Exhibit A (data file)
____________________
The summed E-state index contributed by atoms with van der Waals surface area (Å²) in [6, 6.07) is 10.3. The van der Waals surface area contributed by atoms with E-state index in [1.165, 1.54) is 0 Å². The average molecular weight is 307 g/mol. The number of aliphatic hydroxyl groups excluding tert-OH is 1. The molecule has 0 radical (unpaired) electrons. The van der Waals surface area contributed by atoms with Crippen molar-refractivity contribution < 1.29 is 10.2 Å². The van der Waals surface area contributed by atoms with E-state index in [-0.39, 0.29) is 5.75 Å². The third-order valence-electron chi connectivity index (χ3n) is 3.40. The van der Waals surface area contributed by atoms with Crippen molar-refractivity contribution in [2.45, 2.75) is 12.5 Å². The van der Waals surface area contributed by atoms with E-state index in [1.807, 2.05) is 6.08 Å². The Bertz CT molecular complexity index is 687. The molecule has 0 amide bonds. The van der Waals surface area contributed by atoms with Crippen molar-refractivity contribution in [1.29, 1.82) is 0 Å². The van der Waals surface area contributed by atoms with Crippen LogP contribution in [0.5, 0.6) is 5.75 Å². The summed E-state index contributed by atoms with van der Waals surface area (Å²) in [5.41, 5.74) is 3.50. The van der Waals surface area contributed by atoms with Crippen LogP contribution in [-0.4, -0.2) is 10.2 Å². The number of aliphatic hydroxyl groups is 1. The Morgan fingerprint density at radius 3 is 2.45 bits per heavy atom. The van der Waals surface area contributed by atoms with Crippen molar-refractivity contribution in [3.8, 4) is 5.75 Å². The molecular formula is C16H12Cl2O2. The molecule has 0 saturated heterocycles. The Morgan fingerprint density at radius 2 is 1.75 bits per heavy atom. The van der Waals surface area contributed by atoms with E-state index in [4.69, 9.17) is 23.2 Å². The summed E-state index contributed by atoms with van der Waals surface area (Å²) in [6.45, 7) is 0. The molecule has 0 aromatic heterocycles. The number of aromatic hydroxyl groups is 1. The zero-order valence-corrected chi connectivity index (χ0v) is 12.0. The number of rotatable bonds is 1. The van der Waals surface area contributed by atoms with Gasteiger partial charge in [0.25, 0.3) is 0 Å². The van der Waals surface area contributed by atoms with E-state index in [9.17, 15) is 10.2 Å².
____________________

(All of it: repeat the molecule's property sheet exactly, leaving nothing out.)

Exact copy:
The summed E-state index contributed by atoms with van der Waals surface area (Å²) in [6, 6.07) is 10.3. The van der Waals surface area contributed by atoms with E-state index in [1.165, 1.54) is 0 Å². The average molecular weight is 307 g/mol. The number of aliphatic hydroxyl groups excluding tert-OH is 1. The molecule has 0 radical (unpaired) electrons. The van der Waals surface area contributed by atoms with Crippen molar-refractivity contribution < 1.29 is 10.2 Å². The van der Waals surface area contributed by atoms with E-state index in [-0.39, 0.29) is 5.75 Å². The third-order valence-electron chi connectivity index (χ3n) is 3.40. The van der Waals surface area contributed by atoms with Crippen molar-refractivity contribution in [2.45, 2.75) is 12.5 Å². The van der Waals surface area contributed by atoms with E-state index in [1.807, 2.05) is 6.08 Å². The Bertz CT molecular complexity index is 687. The molecule has 0 amide bonds. The van der Waals surface area contributed by atoms with Crippen molar-refractivity contribution in [1.29, 1.82) is 0 Å². The van der Waals surface area contributed by atoms with Crippen LogP contribution in [0.5, 0.6) is 5.75 Å². The summed E-state index contributed by atoms with van der Waals surface area (Å²) in [5.41, 5.74) is 3.50. The van der Waals surface area contributed by atoms with Crippen LogP contribution in [-0.4, -0.2) is 10.2 Å². The number of aliphatic hydroxyl groups is 1. The Morgan fingerprint density at radius 3 is 2.45 bits per heavy atom. The van der Waals surface area contributed by atoms with Crippen molar-refractivity contribution in [3.8, 4) is 5.75 Å². The molecular formula is C16H12Cl2O2. The molecule has 0 saturated heterocycles. The Morgan fingerprint density at radius 2 is 1.75 bits per heavy atom. The van der Waals surface area contributed by atoms with E-state index in [4.69, 9.17) is 23.2 Å². The summed E-state index contributed by atoms with van der Waals surface area (Å²) in [6.45, 7) is 0. The molecule has 0 aromatic heterocycles. The number of aromatic hydroxyl groups is 1. The zero-order valence-corrected chi connectivity index (χ0v) is 12.0. The number of rotatable bonds is 1. The van der Waals surface area contributed by atoms with Gasteiger partial charge in [0.25, 0.3) is 0 Å². The van der Waals surface area contributed by atoms with E-state index in [9.17, 15) is 10.2 Å².